So why do athletes go through the recruiting  process?  If the end result is a commitment, then the athlete’s hard work has paid off and they may have peace of mind knowing where they will be going to college.
Those who make it out the other side of the recruiting process are rewarded with the knowledge and joy of knowing what college they will be attending earlier in their high school career than the usual application schedule and know that they at least have a spot on a collegiate team. However, verbal commitments are not set in stone and do not guarantee entrance into college.
Some athletes will entertain many potential school options during recruitment, but for some lucky students who know exactly where they want to go, can streamline the process to a school. Although, even when athletes signs a National Letter of Intent (NLI) for division one only, their acceptance into that school isn’t confirmed until emissions amites the athlete. Coaches that really want an athlete can influence the admissions office and get a athlete that may have not gotten into the school accepted.
Walker Mees was one to verbally commit.
“I went to their prospect camp in June and then committed about a month later, I called the coach and told him that where I wanted to go to school,”  Kenyon College men’s lacrosse commit Walker Mees (’13) said.
Every athlete’s journey to a commitment  is a little bit different, but one thing that most athletes experience is that being committed relieves  a lot of the academic stress they felt early in high school.
“Last year around this time, I was an 8/10 on the stress meter and now I’m around a 1/10. Recently I’ve had more “me time” and I’ve been able to just enjoy my adolescence,” California Polytechnic State University women’s soccer commit Jordan Smith (’13) said.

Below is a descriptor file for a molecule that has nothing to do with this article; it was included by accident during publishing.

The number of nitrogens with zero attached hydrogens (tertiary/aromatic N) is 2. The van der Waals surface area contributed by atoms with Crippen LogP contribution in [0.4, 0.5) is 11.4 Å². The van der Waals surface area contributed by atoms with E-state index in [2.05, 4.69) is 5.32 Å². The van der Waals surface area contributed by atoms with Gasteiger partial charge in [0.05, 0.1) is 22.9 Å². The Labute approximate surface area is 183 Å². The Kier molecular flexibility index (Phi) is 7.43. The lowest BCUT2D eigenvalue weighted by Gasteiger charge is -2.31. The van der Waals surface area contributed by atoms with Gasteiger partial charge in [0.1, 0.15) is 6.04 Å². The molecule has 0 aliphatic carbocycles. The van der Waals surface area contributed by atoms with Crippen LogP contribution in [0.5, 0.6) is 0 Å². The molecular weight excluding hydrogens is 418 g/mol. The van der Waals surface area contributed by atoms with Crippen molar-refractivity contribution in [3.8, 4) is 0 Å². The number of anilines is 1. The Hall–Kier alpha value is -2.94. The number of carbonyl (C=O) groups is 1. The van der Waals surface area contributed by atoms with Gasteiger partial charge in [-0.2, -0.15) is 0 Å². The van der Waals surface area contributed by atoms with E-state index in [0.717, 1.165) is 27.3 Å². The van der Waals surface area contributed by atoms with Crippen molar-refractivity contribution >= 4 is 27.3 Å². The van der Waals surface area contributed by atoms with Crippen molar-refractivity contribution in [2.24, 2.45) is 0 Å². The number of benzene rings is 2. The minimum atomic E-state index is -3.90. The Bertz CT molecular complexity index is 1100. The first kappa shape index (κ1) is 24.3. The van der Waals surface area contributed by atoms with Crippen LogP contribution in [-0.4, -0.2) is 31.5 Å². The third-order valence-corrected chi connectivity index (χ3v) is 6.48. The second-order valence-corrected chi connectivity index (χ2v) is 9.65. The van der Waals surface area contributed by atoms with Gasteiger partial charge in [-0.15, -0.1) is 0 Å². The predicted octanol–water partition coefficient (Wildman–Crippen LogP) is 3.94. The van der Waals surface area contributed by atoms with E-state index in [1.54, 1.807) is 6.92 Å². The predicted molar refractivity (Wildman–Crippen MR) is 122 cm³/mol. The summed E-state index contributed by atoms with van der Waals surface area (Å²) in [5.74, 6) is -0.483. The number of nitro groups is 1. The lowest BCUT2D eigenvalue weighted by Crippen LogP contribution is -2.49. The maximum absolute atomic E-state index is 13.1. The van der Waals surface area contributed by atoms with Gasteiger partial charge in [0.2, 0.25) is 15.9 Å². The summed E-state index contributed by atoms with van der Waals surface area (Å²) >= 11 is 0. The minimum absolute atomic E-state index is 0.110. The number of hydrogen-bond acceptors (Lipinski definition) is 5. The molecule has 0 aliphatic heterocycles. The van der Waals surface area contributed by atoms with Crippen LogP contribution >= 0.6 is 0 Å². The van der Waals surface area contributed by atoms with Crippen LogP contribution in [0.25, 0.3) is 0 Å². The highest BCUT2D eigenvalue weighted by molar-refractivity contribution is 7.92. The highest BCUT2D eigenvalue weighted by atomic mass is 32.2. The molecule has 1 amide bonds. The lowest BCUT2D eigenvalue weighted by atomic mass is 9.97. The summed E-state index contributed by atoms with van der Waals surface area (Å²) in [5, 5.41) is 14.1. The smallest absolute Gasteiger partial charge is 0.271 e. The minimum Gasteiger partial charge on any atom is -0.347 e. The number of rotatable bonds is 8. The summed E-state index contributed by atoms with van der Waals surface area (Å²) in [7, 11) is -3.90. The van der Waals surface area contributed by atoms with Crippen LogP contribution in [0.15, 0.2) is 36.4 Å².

Another benefit of being committed is less anxiety over admissions into colleges.
“There is already a spot for us in the class of 2017,” Marquette University women’s lacrosse commit Julia Farino (’13) said.
This feeling of certainty is what many find to be the best aspect of being committed.
More athletes will get recruited in the future and many more will not. These are the cold facts. The most important thing according to Smith is;
“Don’t be nervous or stress out over impressing coaches, just relax and enjoy the sport you love playing.” Smith said. “After that, everything will fall into place.”
Although many seniors have to worry about the college application process, and some think that committing is unfair, it is usually because  they do not know all of the hard work that the committed players have put in to get where they are.  For all high school students, getting into college is stressful. For committed athletes the only difference is the time line is shortened, and they can avoid the application frenzy.  In the end, athletes and nonathletes share in the dream to go to the college of their  choice.